Right now, most organizations are fighting a losing battle against initial stage compromises. Malware, bots and client side attacks are eating many security programs alive. The security team is having a nearly impossible time keeping up with the onslaught and end-user systems are falling left and right in many organizations. Worse, security teams that are focused on traditional perimeter security postures and the idea of “keeping the bad guys outside the walls” are likely unaware that these threats are already active inside their networks.

There are a number of ways that second stage compromises occur. Usually, a compromised mobile device or system comes into the environment via remote access, VPN or by being hand carried in by an employee or consultant. These systems, along with systems that have been exploited by client-side vulnerabilities in the day to day network represent the initial stage compromise. The machines are already under attacker control and the data on these machines should already be considered as compromised.

However, attackers are not content with these machines and their data load. In most cases, they want to use the initial stage victims to compromise additional workstations and servers in whatever environment or environments they can ride those systems into. This threat is the “second stage compromise”. The attackers use the initial stage victims as “pivot points” or bots to attack other systems and networks that are visible from their initial victim.

Commonly, the attacker will install bot-net software capable of scanning other systems and exploiting a few key vulnerabilities and bad passwords. These flaws are all too common and are likely to get the attacker quite a bit of success. The attacker then commands the bot victim to scan on new connections or at designated times, thus spreading the attacker’s presence and leading to deeper and deeper compromise of systems and data.

This pattern can be combated in a number of ways. Obviously, organizations can fight the initial stage compromise. Headway has been made in many organizations, but the majority are still falling quite short when it comes to protecting against a growing diverse set of attack vectors that the bot herders and cyber-criminals use. Every day, the attackers get more and more sophisticated in their campaigns, targeting and approach. That said, what can we do if we can’t prevent such attacks? Perhaps, if we can’t prevent them easily, we can strengthen our defenses in other ways. Here are a couple if ideas:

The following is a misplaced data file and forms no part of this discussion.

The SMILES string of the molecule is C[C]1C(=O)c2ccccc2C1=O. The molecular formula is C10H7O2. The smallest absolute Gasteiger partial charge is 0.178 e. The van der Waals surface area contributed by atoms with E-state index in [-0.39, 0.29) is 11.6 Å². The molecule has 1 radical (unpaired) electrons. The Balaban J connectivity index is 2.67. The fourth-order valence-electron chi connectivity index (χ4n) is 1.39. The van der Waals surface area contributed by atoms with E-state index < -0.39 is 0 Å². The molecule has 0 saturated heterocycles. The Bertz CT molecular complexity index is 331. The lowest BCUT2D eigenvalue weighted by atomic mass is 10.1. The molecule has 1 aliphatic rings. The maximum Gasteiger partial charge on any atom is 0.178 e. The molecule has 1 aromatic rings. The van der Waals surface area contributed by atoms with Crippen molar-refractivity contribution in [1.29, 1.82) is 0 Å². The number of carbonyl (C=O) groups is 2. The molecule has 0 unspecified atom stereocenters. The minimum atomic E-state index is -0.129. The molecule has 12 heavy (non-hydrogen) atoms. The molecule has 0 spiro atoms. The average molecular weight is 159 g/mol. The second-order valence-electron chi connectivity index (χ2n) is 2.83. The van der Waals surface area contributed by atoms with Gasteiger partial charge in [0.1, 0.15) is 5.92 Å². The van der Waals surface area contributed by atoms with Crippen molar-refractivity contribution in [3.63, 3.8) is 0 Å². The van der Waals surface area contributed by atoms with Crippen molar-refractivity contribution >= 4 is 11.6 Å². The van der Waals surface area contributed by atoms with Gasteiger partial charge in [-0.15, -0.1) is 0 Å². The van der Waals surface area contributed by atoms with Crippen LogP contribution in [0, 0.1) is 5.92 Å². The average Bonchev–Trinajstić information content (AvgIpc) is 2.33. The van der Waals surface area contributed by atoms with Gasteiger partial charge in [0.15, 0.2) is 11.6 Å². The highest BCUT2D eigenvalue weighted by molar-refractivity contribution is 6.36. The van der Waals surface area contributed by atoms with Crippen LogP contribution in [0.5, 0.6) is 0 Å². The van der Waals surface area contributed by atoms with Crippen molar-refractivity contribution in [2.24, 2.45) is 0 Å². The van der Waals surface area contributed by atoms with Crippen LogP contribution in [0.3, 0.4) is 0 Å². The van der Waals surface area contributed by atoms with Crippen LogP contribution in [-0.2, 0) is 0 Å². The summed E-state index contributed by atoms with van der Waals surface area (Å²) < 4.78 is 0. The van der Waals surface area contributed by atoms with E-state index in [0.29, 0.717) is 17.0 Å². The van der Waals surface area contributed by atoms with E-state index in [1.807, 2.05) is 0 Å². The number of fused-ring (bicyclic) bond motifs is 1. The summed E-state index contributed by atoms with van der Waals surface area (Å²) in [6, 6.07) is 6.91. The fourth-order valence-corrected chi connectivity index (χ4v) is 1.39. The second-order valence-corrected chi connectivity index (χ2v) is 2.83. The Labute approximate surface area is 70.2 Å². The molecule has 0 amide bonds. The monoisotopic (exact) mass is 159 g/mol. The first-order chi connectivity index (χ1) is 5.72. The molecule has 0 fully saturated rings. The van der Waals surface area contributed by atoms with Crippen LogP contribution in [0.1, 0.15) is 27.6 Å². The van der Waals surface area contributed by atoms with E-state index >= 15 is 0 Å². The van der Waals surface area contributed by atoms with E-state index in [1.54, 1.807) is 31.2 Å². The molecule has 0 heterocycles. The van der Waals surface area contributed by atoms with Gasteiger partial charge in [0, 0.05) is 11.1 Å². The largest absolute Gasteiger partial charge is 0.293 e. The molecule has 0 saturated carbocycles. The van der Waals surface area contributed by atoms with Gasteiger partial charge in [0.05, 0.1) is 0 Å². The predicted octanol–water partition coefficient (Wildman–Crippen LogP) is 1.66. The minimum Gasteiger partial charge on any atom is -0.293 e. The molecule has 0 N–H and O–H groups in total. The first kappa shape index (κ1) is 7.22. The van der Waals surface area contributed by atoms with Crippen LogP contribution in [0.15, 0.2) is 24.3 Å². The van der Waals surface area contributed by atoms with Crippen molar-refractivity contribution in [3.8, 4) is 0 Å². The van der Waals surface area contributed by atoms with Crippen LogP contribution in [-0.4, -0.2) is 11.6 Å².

One approach is to begin to embrace enclave computing. This is network and system trust segregation at the core. It is an approach whereby organizations build their trust models carefully, allowing for initial stage compromises and being focused on minimizing the damage that an attacker can do with a compromised workstation. While you can’t prevent compromise, the goal is to create enough defensive posture to give your team time to detect, isolate and respond to the attack. You can read more about this approach in our 80/20 rule of Information Security.

A second idea is to use HoneyPoint decoy hosts on network segments where exposures and initial stage compromise risks are high. These decoy hosts should be dropped where they can be easily scanned and probed by infected hosts. VPN segments, user segments, DMZs and other high exposure areas are likely candidates for the decoy placement. The idea is that the systems are designed to receive the scans. They offer up services that are fake and implemented just for this purpose. The decoy systems have no other use and purpose than to detect scans and probes, making any interaction with them suspicious or malicious. Decoy services, called HoneyPoints, can also be implemented on the servers and other systems present in these network segments. Each deployed HoneyPoint Agent ups the odds of catching bots and other tools deployed by the attacker in the initial stage compromise.

Both of these strategies can be combined and leveraged for even more defense in depth against initial stage compromises. If you would like to learn more about how these tools and techniques can help, drop us a line or give us a call. We would be happy to discuss them with you.

In the meantime, take a look at how your team is prepared to fight initial stage compromises. What you find may be interesting, especially if your team’s security focus has been on the firewall and other perimeter controls.